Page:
The last time I felt I had a role model worth looking up to, I was a sophomore in high school. I remember watching a senior girl and thinking “I could be like that,” and that it would be a good thing.
But when I looked around after high school, the journey to adulthood – to family and/or career – was being radically re-routed and there didn’t seem to be any pathfinders. I believed I had to make my own way. Rather than measure myself against an aspirational model, I competed intensely with my peers fearing they were going to be able to “do it all,” while I had discovered I could not. I examined other peoples’ lives in detail, hoping to detect a proven way to be at once competent and compassionate, successful and loving, challenged and not frustrated, and all of that. I made peace only decades later when I understood everyone lived the consequences of their decisions – Everyone -- and that we would all most probably make different decisions, one from the other but, if given the chance to turn back the clock, make the same ones for ourselves all over again in most cases.
In time, I completely forgot about role models. But then, just this fall, I serendipitously found a full cohort of them in what seemed a most unlikely place – my church. They are, in fact, what I might have derogatorily referred to as “Church Ladies,” women who – particularly the Episcopalians among them – have attended the same church for years, sitting in the same pews each week, singing the hymns, saying the prayers by rote, pursing their lips when disapproving, and doing the good deeds expected of them. I am quite sure they were “good little girls” before they grew up, married, had children, were widowed, divorced, remarried, or went back to school and, more recently, turned 70.
The surprise is that just below the surface of all this conventional propriety, there lurks a gloriously rebellious spirit that they have recently discovered in each other and, thanks to a new study group at church, shared with me. Now I want to be like them when I grow up.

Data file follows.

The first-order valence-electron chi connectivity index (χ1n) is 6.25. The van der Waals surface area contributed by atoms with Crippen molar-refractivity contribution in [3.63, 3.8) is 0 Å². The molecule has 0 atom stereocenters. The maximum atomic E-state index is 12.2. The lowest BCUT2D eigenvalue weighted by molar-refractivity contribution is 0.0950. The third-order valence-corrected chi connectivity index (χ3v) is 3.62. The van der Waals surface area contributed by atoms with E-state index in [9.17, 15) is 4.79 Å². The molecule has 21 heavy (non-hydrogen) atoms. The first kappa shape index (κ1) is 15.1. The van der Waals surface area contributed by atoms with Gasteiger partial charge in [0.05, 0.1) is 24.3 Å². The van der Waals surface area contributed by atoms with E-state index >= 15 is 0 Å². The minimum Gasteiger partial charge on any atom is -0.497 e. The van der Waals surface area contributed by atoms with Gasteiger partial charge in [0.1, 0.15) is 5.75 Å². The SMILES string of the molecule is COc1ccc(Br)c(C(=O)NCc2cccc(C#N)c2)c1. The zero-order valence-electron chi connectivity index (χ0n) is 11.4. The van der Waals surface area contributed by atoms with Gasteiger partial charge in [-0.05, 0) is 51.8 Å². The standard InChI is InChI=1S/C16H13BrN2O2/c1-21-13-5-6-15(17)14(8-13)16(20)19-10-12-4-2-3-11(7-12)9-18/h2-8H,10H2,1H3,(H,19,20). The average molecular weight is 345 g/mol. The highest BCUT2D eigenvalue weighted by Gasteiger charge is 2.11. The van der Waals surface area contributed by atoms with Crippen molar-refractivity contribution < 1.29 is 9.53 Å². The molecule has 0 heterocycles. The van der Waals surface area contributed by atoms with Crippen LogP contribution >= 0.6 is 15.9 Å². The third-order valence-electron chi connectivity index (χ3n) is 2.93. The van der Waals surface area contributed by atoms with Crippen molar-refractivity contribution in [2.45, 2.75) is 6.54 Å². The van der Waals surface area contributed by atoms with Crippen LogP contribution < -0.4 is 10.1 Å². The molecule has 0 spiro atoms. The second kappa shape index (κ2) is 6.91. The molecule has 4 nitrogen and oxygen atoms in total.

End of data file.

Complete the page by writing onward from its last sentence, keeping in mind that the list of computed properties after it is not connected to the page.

Sometimes less than a decade separates us (and sometimes, to my everlasting disappointment, they do not even acknowledge that!), but that’s just enough time to get some perspective and to watch and learn how they have grown. “Grown” is the key word here, and I do not mean “grown old.” These are vital women actively engaged in life and still growing in mind and spirit, purposefully and deliberately. They are also a hoot – irreverent, adventuresome, intelligent, well-traveled, funny, opinionated, open-minded, and open-hearted. They don’t have the experience in “ladylike rebellion” that I have because they didn’t come of age in the 60’s, when I did; but they are learning quickly. As a group they have come to the conclusion that it is not always necessary to defer to authority, much less to men, and that no one holds a lock on what we should think or believe. Actually, they all knew that already, but finding each other in this study group has empowered them to say it out loud! Sadly, they’ve told me that for the longest time they have suffered in silence, thinking they were the only ones seeking – in this particular instance – a more meaningful expression of their faith; that they were the only ones fed up with the pabulum and the politics of the institutional church; that they were the only ones hungry to reconnect what they knew in their heads with what they felt in their hearts. A chance intellectual encounter over a book (The Heart of Christianity) by Marcus Borg resulted in the study group. There was a huge, collective sigh of relief as they shared their tales of the discontent and frustration sabotaging their faith journeys – they weren’t “the only ones,” after all. What emerged was an enthusiastic commitment to learning more about each other and, specifically, about more progressive thought in the church – and not just ours, but in religions worldwide. Eight weeks and two books later, the list of things we feel compelled to read just keeps getting longer. We’ll be going strong for years!
At heart, that’s why they’re such great role models for me. I want to be “going strong” for years. I want to maintain my insatiable hunger for books and learning new things; I want to talk about things that matter with other women; I want to make new friends; I want to keep my faith fresh and meaningful; I want it to be obvious that I am not yet done, and God is not yet done with me; I want to keep both my heart and mind open – in fact, open wider than some of my prejudices have to date allowed; I want to continue to expect more of myself; I want to risk a commitment to something new (another church study group? Really?) at 70 or 75; I want to live a more holy life; I want to break a few more rules and belie all those appearances; and I want to share my joy with others, the way these women share theirs with me.
Thank you, Church Ladies!
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by Ann Sentilles
January 5th, 2010